‘Tolerance’ is shallow; ‘acceptance’ goes way deeper


We hear a lot of talk about “tolerance” and “intolerance” of those who are different from some of us, most recently brown-skinned Muslims from the Middle East. But by allowing these two words to define the debate, we have limited our thinking. We do not talk about “understanding” different people or “accepting” them.

As George Orwell noted in his once-famous and now famous again “1984,” by manipulating the language itself, the government altered the public’s way of thinking. The goal, he wrote, was to so limit language as to make different thinking impossible because people will lack the words to conceptualize it.

So it is with tolerance and intolerance. Tolerance, in this context, means I don’t like you, I’m suspicious of you, I’m watching you, but I’ll let you live and work here. Tolerance, for Americans about Muslims is for many an attitude of superiority, one in which the superior being deigns to permit the other to exist in the former’s universe. It is the same with LGBT Americans, African Americans, many American Hispanics, etc. Basically, you may do weird things in the bedroom or worship in a strange way from a strange holy book or speak another language a lot, but as long as you don’t flaunt it in front of me, I’ll go along with you working with me, although not too closely.

This comes with the tacit implication that those other people — LGBT, Muslim, whatever — can only live their lives with my permission, i.e. at the whim of white Christian Americans. They’re not merely the “other,” but in fact second-class guests (not even necessarily citizens) who can be ejected and rejected at a moment’s notice.

Inevitably, though, tolerance of this sort becomes intolerance for some, followed by conflict, sometimes violent.

The discussion should not be about tolerance or intolerance. It should be about acceptance and understanding.

As psychologist Jefferson M. Fish once wrote, it is a sign of tolerance when you say/feel “I can live with X behavior religion race, culture, etc.,” but acceptance goes beyond that toward the saying and feeling that “X is OK.” If you accept people for who or what they are or believe or how they talk, you have the possibility of actually getting along.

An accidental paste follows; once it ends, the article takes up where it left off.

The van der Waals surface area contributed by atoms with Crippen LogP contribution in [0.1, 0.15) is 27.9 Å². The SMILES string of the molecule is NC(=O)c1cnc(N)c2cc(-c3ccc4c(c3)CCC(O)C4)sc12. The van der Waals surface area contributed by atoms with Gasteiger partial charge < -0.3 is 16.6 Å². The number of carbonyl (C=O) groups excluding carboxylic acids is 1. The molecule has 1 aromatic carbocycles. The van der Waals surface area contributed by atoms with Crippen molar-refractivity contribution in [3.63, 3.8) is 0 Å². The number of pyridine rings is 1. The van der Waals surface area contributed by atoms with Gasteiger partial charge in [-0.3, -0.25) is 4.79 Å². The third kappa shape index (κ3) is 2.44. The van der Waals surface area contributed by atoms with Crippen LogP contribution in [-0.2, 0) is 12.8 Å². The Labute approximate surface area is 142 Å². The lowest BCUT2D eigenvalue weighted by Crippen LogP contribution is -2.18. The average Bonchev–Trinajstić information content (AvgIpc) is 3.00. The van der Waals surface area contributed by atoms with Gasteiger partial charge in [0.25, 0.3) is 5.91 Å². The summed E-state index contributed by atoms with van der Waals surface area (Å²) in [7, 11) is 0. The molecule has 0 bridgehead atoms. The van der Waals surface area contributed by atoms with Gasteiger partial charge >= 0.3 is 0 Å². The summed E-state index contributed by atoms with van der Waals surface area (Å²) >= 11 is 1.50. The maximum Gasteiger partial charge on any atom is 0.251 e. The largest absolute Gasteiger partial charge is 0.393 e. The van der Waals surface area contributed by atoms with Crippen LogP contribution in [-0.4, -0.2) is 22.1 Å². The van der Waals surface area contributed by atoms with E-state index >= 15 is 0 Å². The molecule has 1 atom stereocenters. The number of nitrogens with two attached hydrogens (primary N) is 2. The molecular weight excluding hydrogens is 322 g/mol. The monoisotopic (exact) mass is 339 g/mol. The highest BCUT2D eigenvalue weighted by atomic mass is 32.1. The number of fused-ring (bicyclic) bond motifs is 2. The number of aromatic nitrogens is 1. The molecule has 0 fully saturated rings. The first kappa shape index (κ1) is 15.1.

Understanding requires actually learning why the other person thinks acts or believes differently from you, so that you can know where she or he is coming from, sometimes literally. To use a colloquial expression, you “get them.” Once one appreciates where the other person is coming from, you can accept her or him for what they are and move on to the business of life and living without conflict.

My grandson went to a pre-school in the Bethesda, Maryland, area. To say that the children he played with came from different backgrounds is a gross understatement. It was like a little United Nations of children. He could tell a child was a different color or had “different” features from himself or your average white American, or had parents who seemed to speak differently from his parents. But it never struck this little boy that there was anything to do other than accept them for who they were: other little children. No one has to tell him to tolerate them because their parents had an accent from a different country or because the child “looked different.” There certainly is something to admire in the openness children have toward each other, until they’re taught otherwise.

My grandson is too young to actually understand “understanding” — he’s only 6 — but most Americans don’t have that excuse. He’s got a chance to grow up understanding the different people around him. I think America does, too.

Attorney Sanford L. ‘Sandy’ Bohrer is a partner with Holland & Knight.